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Going More Directly to Jail

Federal courts no longer have to hand down such stiff sentences. Tell that to the judges.

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During his 90-minute sentencing hearing Downtown in federal court on Feb. 25, convicted bank robber Alexis McIntyre thought he might catch a break.

 

His attorney, Michael Healey, presented 25 letters of support from friends, family and members of McIntyre's church. McIntyre's bishop flew in from New York that morning to speak on his behalf.

Judge Terrence McVerry said he was impressed, not only by this show of support but by the way in which McIntyre had spent the past 14 months locked in the Allegheny County Jail: taking self-improvement classes, getting his GED high school diploma and studying to become a paralegal.

But McIntyre also had what he probably thought was an ace in the hole. Little more than a month prior to his sentencing, the United States Supreme Court had ruled that long-established federal sentencing guidelines were no longer mandatory, merely advisory. The guidelines, in force since 1984, had caused judges to mete out sentences based on a formula, rather than their own judgments. The Supreme Court now said such a policy was at least partly invalid. For one, the guidelines hadn't allowed attorneys to argue extenuating circumstances before juries. With the guidelines no longer mandatory, convicted criminals wouldn't automatically face additional months or years based on certain of those extenuating circumstances.

 

The judge may have been impressed, but he gave McIntyre 63 months -- almost smack in the middle of the no-longer-mandatory guidelines for McIntyre's case.

 

The Supreme Court decision of Jan. 12, known as the Booker case, was expected to let federal judges have more discretion, perhaps even be more lenient on some defendants. But in sentence after sentence in Pittsburgh and in federal courts throughout the country, it has had little effect -- or even the opposite effect.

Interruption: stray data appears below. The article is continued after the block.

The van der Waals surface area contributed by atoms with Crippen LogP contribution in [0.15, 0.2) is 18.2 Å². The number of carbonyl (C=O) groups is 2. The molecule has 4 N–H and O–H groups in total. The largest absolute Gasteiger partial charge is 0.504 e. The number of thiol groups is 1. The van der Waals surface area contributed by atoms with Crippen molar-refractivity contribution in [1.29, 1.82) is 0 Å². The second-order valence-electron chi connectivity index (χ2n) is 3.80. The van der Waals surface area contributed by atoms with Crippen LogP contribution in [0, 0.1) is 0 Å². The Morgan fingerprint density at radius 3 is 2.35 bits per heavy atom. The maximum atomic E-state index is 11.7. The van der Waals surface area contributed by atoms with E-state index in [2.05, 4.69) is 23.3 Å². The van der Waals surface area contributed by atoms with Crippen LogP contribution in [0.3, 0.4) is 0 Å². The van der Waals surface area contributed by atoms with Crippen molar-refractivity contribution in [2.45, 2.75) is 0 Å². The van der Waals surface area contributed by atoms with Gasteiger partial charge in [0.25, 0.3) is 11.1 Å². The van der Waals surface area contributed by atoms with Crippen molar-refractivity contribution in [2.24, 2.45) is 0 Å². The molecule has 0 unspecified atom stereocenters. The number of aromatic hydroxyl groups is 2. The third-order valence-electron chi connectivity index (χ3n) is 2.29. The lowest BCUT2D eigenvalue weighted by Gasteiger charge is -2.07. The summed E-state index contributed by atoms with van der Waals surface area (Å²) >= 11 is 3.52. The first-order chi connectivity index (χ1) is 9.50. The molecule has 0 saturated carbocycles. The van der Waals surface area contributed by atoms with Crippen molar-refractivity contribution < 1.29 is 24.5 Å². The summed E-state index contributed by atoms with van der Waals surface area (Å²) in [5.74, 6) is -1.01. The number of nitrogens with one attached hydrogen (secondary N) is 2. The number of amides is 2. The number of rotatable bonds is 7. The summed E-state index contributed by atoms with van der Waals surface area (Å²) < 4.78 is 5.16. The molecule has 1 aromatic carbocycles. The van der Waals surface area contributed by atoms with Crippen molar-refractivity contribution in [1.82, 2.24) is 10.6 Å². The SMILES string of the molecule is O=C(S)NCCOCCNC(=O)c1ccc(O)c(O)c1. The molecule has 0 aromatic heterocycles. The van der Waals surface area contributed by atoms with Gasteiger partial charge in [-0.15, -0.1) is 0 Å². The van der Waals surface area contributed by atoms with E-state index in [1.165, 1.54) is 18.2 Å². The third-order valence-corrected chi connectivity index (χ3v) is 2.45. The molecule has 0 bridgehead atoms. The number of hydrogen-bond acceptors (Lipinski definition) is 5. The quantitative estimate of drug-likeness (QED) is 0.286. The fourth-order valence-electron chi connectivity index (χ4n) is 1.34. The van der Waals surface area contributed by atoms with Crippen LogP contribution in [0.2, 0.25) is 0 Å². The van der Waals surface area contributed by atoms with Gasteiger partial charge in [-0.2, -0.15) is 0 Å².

Elsewhere in the Western District of Pennsylvania federal courthouse Downtown on Feb. 25, Judge Donetta Ambrose handed a sentence of 46 months to Leonard Worthy, convicted on drug charges. According the judge, Worthy had no serious criminal history and had a minimal role in a narcotics operation. Still, 46 months fit into the low end of the federal guidelines.

 

Ambrose then sent Patrick Lewis to prison for 63 months. Lewis had pleaded guilty to conspiracy to distribute cocaine and heroin. His attorney asked for leniency, since Lewis is a single father and had a small role in the drug operation. Ambrose looked torn as she decided the union welder's fate, but gave him a sentence within the guidelines, albeit at the very bottom.

 

Prosecutors at the sentencing of Washington County Ku Klux Klan leader David Wayne Hull, convicted of possessing illegal weapons, asked Judge Gary Lancaster for a stiffer sentence than the guidelines allowed. But they didn't get anywhere either. Hull's screaming disdain for the whole procedure didn't even seem to hurt. The guidelines called for 130-160 months in prison. Hull got 144.

  

Federal sentencing guidelines were put in place in 1984 with Congress' passage of the Sentencing Reform Act to provide uniformity in sentencing. Under the guidelines, a sentence could be enhanced by any number of factors: a defendant's criminal history, the amount of narcotics involved in the crime or if the defendant were deemed a "ring leader" in a drug operation or other racket. Distributing crack also merited a steeper sentence than selling plain cocaine, for instance.

In the end, all of these "enhancements" can turn a once possibly reasonable sentence into one that requires a calculator and decades of calendars. And such rules have long favored the government rather than defense attorneys.